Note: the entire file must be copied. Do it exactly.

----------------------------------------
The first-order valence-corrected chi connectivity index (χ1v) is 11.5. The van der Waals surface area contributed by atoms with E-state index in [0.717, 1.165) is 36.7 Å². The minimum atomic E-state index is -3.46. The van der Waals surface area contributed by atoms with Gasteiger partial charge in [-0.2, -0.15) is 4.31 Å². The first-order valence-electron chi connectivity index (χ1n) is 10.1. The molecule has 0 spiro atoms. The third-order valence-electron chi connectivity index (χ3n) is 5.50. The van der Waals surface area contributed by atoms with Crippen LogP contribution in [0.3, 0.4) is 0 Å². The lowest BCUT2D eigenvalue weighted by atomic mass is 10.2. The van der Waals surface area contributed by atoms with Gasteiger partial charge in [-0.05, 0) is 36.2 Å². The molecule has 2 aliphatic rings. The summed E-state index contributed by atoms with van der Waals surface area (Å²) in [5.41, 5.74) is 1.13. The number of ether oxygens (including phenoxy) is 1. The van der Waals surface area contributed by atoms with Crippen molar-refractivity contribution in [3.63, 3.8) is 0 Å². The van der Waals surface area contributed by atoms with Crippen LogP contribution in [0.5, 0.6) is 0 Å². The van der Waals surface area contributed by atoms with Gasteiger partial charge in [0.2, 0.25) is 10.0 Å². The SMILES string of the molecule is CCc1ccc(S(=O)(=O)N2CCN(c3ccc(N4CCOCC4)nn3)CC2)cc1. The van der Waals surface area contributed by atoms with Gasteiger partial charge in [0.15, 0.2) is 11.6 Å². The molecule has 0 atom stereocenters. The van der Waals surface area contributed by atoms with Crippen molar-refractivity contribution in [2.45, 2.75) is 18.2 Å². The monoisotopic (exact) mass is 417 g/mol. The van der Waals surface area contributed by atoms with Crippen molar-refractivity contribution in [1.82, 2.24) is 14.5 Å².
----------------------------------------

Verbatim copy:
The first-order valence-corrected chi connectivity index (χ1v) is 11.5. The van der Waals surface area contributed by atoms with E-state index in [0.717, 1.165) is 36.7 Å². The minimum atomic E-state index is -3.46. The van der Waals surface area contributed by atoms with Gasteiger partial charge in [-0.2, -0.15) is 4.31 Å². The first-order valence-electron chi connectivity index (χ1n) is 10.1. The molecule has 0 spiro atoms. The third-order valence-electron chi connectivity index (χ3n) is 5.50. The van der Waals surface area contributed by atoms with Crippen LogP contribution in [0.3, 0.4) is 0 Å². The lowest BCUT2D eigenvalue weighted by atomic mass is 10.2. The van der Waals surface area contributed by atoms with Gasteiger partial charge in [-0.05, 0) is 36.2 Å². The molecule has 2 aliphatic rings. The summed E-state index contributed by atoms with van der Waals surface area (Å²) in [5.41, 5.74) is 1.13. The number of ether oxygens (including phenoxy) is 1. The van der Waals surface area contributed by atoms with Crippen molar-refractivity contribution in [3.63, 3.8) is 0 Å². The van der Waals surface area contributed by atoms with Crippen LogP contribution in [0.5, 0.6) is 0 Å². The van der Waals surface area contributed by atoms with Gasteiger partial charge in [0.2, 0.25) is 10.0 Å². The SMILES string of the molecule is CCc1ccc(S(=O)(=O)N2CCN(c3ccc(N4CCOCC4)nn3)CC2)cc1. The van der Waals surface area contributed by atoms with Gasteiger partial charge in [0.15, 0.2) is 11.6 Å². The molecule has 0 atom stereocenters. The van der Waals surface area contributed by atoms with Crippen molar-refractivity contribution in [2.45, 2.75) is 18.2 Å². The monoisotopic (exact) mass is 417 g/mol. The van der Waals surface area contributed by atoms with Crippen molar-refractivity contribution in [1.82, 2.24) is 14.5 Å².